Pa. Supreme Court Orders Lower Court to Reconsider Rigid Voter ID Law

September 18, 2012

by Jeremy Leaming

Pennsylvania’s top court has ordered a lower court judge to reconsider whether a preliminary injunction should be entered against the state’s ridiculously rigid voter ID law. Pennsylvania’s voter ID law signed into law by the state’s Republican governor creates significant hurdles for people to vote, especially for some of the state’s most vulnerable. Other states, mostly controlled by conservative policymakers, have also pushed through stringent voter ID requirements.

In August, a state judge dismissed arguments that the new law, enacted “along purely partisan lines,” as the Philadelphia Inquirer puts it, would hinder the ability of minorities, students, low-income people and the elderly to vote in the forthcoming general election. (A report by The Brennan Center for Justice, which examined the Pa. voter ID law along with similarly onerous ones in other states such as Texas and Wisconsin, found that the process for obtaining voter identifications was so onerous that more than a million people in the studied states could be barred from voting. “These voters can be particularly affected by the significant costs for the documentation required to obtain photo ID. Birth certificates can cost between $8 and $25. By comparison the notorious poll tax – outlawed during the civil rights era cost $10.64 in current dollars,” The Brennan Center stated.)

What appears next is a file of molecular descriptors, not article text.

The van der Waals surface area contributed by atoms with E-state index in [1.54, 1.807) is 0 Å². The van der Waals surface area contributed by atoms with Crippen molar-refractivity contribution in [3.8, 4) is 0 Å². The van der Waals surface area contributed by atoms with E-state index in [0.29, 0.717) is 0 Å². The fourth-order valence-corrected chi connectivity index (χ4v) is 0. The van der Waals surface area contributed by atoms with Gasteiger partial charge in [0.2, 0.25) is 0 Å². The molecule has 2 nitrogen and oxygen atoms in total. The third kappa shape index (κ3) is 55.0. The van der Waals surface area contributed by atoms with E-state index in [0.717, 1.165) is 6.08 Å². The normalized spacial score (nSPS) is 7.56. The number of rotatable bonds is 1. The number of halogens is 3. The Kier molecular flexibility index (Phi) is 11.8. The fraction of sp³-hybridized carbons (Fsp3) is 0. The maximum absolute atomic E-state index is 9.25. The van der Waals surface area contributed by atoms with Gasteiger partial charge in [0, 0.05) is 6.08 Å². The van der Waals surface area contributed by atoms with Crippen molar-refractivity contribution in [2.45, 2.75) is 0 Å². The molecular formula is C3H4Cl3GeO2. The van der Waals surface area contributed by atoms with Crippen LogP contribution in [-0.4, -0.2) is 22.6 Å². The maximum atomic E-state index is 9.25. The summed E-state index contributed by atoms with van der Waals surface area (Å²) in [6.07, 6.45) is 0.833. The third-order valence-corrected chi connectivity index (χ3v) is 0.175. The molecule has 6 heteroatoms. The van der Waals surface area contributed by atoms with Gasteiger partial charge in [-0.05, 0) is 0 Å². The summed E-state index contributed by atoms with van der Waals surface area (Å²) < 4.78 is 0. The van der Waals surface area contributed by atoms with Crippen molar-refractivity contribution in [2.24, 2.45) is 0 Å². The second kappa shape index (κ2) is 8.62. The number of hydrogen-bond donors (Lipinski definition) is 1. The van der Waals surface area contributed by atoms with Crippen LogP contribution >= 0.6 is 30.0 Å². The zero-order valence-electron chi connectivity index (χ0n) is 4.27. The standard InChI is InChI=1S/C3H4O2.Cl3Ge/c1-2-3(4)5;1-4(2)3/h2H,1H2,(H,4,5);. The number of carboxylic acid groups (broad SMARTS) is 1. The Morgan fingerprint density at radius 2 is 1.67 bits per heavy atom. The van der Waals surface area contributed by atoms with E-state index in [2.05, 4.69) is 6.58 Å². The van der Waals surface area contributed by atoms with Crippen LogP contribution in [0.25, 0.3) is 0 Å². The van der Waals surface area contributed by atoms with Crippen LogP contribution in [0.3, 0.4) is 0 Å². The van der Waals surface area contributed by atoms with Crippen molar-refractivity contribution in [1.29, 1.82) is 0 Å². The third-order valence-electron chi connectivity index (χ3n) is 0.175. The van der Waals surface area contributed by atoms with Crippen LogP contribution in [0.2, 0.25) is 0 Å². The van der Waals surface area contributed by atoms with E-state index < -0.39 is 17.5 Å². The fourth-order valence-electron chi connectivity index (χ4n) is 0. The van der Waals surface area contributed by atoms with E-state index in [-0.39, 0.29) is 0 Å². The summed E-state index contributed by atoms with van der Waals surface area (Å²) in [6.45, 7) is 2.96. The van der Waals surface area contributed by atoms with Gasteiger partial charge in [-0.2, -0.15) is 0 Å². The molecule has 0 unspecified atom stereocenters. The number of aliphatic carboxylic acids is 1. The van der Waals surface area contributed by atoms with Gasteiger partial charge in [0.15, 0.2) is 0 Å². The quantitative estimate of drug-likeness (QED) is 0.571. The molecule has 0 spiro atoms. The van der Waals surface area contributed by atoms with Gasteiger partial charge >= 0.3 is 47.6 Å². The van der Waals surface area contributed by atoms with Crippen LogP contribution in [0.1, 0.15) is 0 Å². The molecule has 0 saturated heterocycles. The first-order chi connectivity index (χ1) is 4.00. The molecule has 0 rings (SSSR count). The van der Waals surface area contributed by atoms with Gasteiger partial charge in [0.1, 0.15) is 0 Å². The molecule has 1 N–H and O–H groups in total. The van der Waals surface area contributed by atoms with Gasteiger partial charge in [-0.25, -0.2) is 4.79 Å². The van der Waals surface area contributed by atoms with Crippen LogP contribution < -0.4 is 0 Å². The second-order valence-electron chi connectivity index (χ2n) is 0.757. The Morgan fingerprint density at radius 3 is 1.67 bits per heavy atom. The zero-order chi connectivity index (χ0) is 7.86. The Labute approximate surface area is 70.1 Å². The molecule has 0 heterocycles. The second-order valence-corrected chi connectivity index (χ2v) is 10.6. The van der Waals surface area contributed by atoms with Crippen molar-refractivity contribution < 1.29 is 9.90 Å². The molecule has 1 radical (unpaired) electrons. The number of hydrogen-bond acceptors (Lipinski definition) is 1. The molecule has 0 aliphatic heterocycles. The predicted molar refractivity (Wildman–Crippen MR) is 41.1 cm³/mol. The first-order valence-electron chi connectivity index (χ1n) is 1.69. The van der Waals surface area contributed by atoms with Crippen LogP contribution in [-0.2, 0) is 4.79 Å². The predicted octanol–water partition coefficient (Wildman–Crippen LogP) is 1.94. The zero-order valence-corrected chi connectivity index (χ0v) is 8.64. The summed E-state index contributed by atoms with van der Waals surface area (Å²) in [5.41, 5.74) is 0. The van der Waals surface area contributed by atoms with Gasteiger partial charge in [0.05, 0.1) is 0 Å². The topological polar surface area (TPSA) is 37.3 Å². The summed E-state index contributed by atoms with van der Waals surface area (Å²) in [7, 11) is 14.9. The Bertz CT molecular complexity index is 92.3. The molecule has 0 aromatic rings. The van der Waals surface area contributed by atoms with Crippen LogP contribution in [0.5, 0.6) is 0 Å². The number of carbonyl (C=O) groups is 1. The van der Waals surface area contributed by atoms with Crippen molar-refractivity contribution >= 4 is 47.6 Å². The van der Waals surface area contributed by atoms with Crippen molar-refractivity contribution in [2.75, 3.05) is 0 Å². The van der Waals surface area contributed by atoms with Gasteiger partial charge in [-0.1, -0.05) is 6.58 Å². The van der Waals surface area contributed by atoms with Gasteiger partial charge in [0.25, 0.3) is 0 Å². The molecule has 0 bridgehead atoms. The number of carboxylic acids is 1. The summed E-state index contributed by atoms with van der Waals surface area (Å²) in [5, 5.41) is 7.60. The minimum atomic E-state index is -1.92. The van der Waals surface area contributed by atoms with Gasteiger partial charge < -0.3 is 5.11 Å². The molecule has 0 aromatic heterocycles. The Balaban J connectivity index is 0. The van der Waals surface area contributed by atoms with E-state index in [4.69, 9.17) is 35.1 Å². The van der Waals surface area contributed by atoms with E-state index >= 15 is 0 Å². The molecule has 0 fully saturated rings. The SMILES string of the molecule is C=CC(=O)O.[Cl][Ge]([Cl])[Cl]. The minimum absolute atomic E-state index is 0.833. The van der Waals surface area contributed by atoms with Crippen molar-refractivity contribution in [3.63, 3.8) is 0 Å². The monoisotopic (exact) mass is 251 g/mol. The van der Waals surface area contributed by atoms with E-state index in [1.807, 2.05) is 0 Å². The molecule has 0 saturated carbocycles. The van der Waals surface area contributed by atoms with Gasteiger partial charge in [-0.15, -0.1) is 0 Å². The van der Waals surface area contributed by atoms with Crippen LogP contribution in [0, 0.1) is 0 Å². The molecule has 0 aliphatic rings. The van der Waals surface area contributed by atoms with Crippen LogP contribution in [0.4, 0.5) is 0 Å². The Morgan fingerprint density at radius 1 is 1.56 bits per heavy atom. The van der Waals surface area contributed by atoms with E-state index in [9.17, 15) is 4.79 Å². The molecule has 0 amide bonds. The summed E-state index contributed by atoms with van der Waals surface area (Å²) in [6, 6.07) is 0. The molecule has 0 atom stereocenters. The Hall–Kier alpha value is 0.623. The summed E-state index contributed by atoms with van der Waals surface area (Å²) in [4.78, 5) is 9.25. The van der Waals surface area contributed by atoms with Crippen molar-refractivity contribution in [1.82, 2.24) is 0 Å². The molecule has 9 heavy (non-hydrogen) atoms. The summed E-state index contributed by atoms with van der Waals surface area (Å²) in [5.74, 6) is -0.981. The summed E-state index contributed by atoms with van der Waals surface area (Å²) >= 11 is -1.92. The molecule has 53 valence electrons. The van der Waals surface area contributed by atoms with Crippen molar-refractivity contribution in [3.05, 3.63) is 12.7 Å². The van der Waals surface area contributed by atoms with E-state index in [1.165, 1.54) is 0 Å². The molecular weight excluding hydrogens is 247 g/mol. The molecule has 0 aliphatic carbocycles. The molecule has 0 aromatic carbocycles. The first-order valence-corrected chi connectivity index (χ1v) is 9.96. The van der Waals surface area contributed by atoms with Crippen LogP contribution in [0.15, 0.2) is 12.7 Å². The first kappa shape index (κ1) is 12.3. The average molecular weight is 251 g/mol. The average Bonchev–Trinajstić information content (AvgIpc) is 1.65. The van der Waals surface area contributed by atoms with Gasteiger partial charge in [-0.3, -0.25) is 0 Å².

The Sept. 18 order from the Pa. Supreme Court first noted that the state’s Constitution declares that “elections must be free and equal and ‘no power, civil, or military, shall at any time interfere to prevent the free exercise of the right of suffrage.’” The high court tossed the case back to the lower court judge with the order to ensure that implementation of the Voter ID law did not unconstitutionally interfere with the right to vote.

The lower court “is to consider whether the procedures being used for deployment of the cards comport with the requirement of liberal access which the General Assembly attached to the issuance of PennDOT [Department of Transportation] identification cards,” the state high court ordered. “If they do not, or if the Commonwealth Court is not still convinced in its predictive judgment that there will be no voter disenfranchisement arising out of the Commonwealth’s implementation of a voter identification requirement for purposes of the upcoming election, that court is obliged to enter a preliminary injunction.”

Several civil liberties groups are representing Pennsylvanians challenging the voter ID scheme. Those groups include the ACLU of Pennsylvania, the Advancement Project, and the Public Interest Law Center of Philadelphia.

The Advancement Project’s Judith Brown Dianis told TPM, “Requiring the state to prove the law will not disenfranchise voters is the right step to take. We’re confident that the evidence demonstrates that this law does disenfranchise hundreds of thousands of Pennsylvania voters and should be enjoined.”

Loyola Law School Professor Justin Levitt in an ACS Issue Brief released earlier this summer said stringent voter ID laws are not only constitutionally suspect, but are typically bad policy. The hurdles to voting that the laws create “are not only real and inequitable but also unnecessary, which renders them suspect as a matter of constitutional law and fundamentally flawed as a matter of public policy. Not only do they make it more difficult for eligible Americans to vote, but they do so without any meaningful benefit,” Levitt wrote.